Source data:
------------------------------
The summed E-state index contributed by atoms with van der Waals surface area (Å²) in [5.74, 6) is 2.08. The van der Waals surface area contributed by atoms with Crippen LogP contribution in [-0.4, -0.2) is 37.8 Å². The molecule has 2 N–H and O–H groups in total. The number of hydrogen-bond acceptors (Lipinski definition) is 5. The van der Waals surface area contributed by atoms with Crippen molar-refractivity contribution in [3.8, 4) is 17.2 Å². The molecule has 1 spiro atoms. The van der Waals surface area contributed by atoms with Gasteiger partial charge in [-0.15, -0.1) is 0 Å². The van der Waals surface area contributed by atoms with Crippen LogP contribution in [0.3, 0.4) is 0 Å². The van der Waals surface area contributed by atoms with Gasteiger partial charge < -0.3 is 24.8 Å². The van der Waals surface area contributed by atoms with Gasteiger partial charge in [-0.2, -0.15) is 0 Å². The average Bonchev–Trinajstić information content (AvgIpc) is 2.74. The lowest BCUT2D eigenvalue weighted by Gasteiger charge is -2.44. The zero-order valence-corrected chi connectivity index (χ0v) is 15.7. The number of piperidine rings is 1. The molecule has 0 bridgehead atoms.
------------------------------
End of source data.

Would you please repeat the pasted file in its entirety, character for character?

The summed E-state index contributed by atoms with van der Waals surface area (Å²) in [5.74, 6) is 2.08. The van der Waals surface area contributed by atoms with Crippen LogP contribution in [-0.4, -0.2) is 37.8 Å². The molecule has 2 N–H and O–H groups in total. The number of hydrogen-bond acceptors (Lipinski definition) is 5. The van der Waals surface area contributed by atoms with Crippen molar-refractivity contribution in [3.8, 4) is 17.2 Å². The molecule has 1 spiro atoms. The van der Waals surface area contributed by atoms with Gasteiger partial charge in [-0.15, -0.1) is 0 Å². The van der Waals surface area contributed by atoms with Crippen LogP contribution in [0.3, 0.4) is 0 Å². The van der Waals surface area contributed by atoms with Gasteiger partial charge < -0.3 is 24.8 Å². The van der Waals surface area contributed by atoms with Gasteiger partial charge in [-0.2, -0.15) is 0 Å². The average Bonchev–Trinajstić information content (AvgIpc) is 2.74. The lowest BCUT2D eigenvalue weighted by Gasteiger charge is -2.44. The zero-order valence-corrected chi connectivity index (χ0v) is 15.7. The number of piperidine rings is 1. The molecule has 0 bridgehead atoms.